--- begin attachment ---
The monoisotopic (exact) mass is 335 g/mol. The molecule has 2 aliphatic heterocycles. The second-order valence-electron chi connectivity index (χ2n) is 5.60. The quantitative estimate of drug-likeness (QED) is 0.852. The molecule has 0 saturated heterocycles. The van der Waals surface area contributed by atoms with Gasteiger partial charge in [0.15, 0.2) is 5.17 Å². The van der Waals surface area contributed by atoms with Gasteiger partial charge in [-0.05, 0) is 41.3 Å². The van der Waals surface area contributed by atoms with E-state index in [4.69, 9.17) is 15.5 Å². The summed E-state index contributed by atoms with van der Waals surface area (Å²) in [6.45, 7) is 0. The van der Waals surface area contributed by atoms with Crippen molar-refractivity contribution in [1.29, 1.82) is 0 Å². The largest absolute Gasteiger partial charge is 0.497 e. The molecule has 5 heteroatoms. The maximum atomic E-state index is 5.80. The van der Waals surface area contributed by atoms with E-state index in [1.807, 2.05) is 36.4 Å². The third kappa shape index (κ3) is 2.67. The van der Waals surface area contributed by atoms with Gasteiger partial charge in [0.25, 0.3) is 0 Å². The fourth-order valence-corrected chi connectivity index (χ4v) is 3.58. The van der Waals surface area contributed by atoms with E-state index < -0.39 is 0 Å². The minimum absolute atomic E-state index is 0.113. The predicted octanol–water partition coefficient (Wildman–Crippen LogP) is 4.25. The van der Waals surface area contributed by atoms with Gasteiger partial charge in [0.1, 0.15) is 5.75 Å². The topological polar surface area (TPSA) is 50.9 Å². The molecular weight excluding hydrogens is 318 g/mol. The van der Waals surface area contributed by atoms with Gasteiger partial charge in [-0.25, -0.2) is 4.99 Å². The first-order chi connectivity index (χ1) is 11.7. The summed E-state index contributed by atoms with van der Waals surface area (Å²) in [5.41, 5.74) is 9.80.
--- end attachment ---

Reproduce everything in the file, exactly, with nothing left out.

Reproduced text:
The monoisotopic (exact) mass is 335 g/mol. The molecule has 2 aliphatic heterocycles. The second-order valence-electron chi connectivity index (χ2n) is 5.60. The quantitative estimate of drug-likeness (QED) is 0.852. The molecule has 0 saturated heterocycles. The van der Waals surface area contributed by atoms with Gasteiger partial charge in [0.15, 0.2) is 5.17 Å². The van der Waals surface area contributed by atoms with Gasteiger partial charge in [-0.05, 0) is 41.3 Å². The van der Waals surface area contributed by atoms with E-state index in [4.69, 9.17) is 15.5 Å². The summed E-state index contributed by atoms with van der Waals surface area (Å²) in [6.45, 7) is 0. The van der Waals surface area contributed by atoms with Crippen molar-refractivity contribution in [1.29, 1.82) is 0 Å². The largest absolute Gasteiger partial charge is 0.497 e. The molecule has 5 heteroatoms. The maximum atomic E-state index is 5.80. The van der Waals surface area contributed by atoms with E-state index in [1.807, 2.05) is 36.4 Å². The third kappa shape index (κ3) is 2.67. The van der Waals surface area contributed by atoms with Gasteiger partial charge in [0.25, 0.3) is 0 Å². The fourth-order valence-corrected chi connectivity index (χ4v) is 3.58. The van der Waals surface area contributed by atoms with E-state index < -0.39 is 0 Å². The minimum absolute atomic E-state index is 0.113. The predicted octanol–water partition coefficient (Wildman–Crippen LogP) is 4.25. The van der Waals surface area contributed by atoms with Gasteiger partial charge in [0.1, 0.15) is 5.75 Å². The topological polar surface area (TPSA) is 50.9 Å². The molecular weight excluding hydrogens is 318 g/mol. The van der Waals surface area contributed by atoms with Gasteiger partial charge in [-0.25, -0.2) is 4.99 Å². The first-order chi connectivity index (χ1) is 11.7. The summed E-state index contributed by atoms with van der Waals surface area (Å²) in [5.41, 5.74) is 9.80.